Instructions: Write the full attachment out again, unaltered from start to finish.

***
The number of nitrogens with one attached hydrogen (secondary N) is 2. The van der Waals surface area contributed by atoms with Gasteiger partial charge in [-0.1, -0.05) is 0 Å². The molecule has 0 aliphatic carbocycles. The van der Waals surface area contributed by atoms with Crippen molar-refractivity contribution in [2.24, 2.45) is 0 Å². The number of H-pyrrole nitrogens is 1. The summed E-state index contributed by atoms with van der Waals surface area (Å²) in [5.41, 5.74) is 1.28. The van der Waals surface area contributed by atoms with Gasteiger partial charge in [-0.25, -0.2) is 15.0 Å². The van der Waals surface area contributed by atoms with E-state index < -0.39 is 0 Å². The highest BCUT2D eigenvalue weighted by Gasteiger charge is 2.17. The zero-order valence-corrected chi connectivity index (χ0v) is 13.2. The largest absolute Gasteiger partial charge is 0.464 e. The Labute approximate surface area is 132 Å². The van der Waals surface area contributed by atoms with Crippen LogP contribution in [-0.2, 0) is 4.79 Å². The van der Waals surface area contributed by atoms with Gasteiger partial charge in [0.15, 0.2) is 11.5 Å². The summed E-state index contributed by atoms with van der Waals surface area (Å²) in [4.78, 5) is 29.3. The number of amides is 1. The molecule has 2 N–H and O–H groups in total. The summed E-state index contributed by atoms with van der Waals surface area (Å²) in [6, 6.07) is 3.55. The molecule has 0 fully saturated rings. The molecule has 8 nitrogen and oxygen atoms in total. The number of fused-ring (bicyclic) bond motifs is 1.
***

The number of nitrogens with one attached hydrogen (secondary N) is 2. The van der Waals surface area contributed by atoms with Gasteiger partial charge in [-0.1, -0.05) is 0 Å². The molecule has 0 aliphatic carbocycles. The van der Waals surface area contributed by atoms with Crippen molar-refractivity contribution in [2.24, 2.45) is 0 Å². The number of H-pyrrole nitrogens is 1. The summed E-state index contributed by atoms with van der Waals surface area (Å²) in [5.41, 5.74) is 1.28. The van der Waals surface area contributed by atoms with Gasteiger partial charge in [-0.25, -0.2) is 15.0 Å². The van der Waals surface area contributed by atoms with E-state index < -0.39 is 0 Å². The highest BCUT2D eigenvalue weighted by Gasteiger charge is 2.17. The zero-order valence-corrected chi connectivity index (χ0v) is 13.2. The largest absolute Gasteiger partial charge is 0.464 e. The Labute approximate surface area is 132 Å². The van der Waals surface area contributed by atoms with Crippen LogP contribution in [-0.2, 0) is 4.79 Å². The van der Waals surface area contributed by atoms with Gasteiger partial charge in [0.15, 0.2) is 11.5 Å². The summed E-state index contributed by atoms with van der Waals surface area (Å²) in [4.78, 5) is 29.3. The number of amides is 1. The molecule has 2 N–H and O–H groups in total. The summed E-state index contributed by atoms with van der Waals surface area (Å²) in [6, 6.07) is 3.55. The molecule has 0 fully saturated rings. The molecule has 8 nitrogen and oxygen atoms in total. The number of fused-ring (bicyclic) bond motifs is 1.